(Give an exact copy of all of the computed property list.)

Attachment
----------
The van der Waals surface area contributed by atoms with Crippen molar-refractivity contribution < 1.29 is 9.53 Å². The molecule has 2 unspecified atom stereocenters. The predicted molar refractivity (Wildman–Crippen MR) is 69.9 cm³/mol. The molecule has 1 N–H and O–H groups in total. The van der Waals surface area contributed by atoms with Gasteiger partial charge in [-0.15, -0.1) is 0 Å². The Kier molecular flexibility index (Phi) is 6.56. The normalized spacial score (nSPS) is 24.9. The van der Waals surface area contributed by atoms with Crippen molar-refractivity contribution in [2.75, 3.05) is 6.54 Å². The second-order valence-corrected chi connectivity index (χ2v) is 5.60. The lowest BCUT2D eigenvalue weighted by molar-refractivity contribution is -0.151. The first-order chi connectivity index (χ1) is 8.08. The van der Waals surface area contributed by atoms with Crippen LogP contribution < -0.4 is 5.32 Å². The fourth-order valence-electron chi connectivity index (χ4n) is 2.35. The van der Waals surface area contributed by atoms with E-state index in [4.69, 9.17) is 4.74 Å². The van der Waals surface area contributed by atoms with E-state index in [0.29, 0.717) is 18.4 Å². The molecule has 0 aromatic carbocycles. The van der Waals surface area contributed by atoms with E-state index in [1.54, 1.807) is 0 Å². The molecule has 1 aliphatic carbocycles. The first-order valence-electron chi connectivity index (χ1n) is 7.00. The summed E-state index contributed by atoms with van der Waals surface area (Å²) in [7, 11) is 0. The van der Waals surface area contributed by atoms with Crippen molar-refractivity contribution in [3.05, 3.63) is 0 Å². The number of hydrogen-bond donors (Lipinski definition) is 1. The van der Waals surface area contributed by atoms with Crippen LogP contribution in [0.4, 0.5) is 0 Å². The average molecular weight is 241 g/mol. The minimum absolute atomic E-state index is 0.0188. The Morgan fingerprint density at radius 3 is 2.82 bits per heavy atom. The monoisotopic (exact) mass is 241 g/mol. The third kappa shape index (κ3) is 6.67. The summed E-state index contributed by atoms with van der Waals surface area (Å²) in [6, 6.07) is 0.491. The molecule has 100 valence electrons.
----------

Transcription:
The van der Waals surface area contributed by atoms with Crippen molar-refractivity contribution < 1.29 is 9.53 Å². The molecule has 2 unspecified atom stereocenters. The predicted molar refractivity (Wildman–Crippen MR) is 69.9 cm³/mol. The molecule has 1 N–H and O–H groups in total. The van der Waals surface area contributed by atoms with Gasteiger partial charge in [-0.15, -0.1) is 0 Å². The Kier molecular flexibility index (Phi) is 6.56. The normalized spacial score (nSPS) is 24.9. The van der Waals surface area contributed by atoms with Crippen molar-refractivity contribution in [2.75, 3.05) is 6.54 Å². The second-order valence-corrected chi connectivity index (χ2v) is 5.60. The lowest BCUT2D eigenvalue weighted by molar-refractivity contribution is -0.151. The first-order chi connectivity index (χ1) is 8.08. The van der Waals surface area contributed by atoms with Crippen LogP contribution < -0.4 is 5.32 Å². The fourth-order valence-electron chi connectivity index (χ4n) is 2.35. The van der Waals surface area contributed by atoms with E-state index in [4.69, 9.17) is 4.74 Å². The van der Waals surface area contributed by atoms with E-state index in [0.29, 0.717) is 18.4 Å². The molecule has 0 aromatic carbocycles. The van der Waals surface area contributed by atoms with E-state index in [1.54, 1.807) is 0 Å². The molecule has 1 aliphatic carbocycles. The first-order valence-electron chi connectivity index (χ1n) is 7.00. The summed E-state index contributed by atoms with van der Waals surface area (Å²) in [7, 11) is 0. The van der Waals surface area contributed by atoms with Crippen molar-refractivity contribution in [3.05, 3.63) is 0 Å². The number of hydrogen-bond donors (Lipinski definition) is 1. The van der Waals surface area contributed by atoms with Crippen LogP contribution in [0.4, 0.5) is 0 Å². The average molecular weight is 241 g/mol. The minimum absolute atomic E-state index is 0.0188. The Morgan fingerprint density at radius 3 is 2.82 bits per heavy atom. The monoisotopic (exact) mass is 241 g/mol. The third kappa shape index (κ3) is 6.67. The summed E-state index contributed by atoms with van der Waals surface area (Å²) in [6, 6.07) is 0.491. The molecule has 100 valence electrons.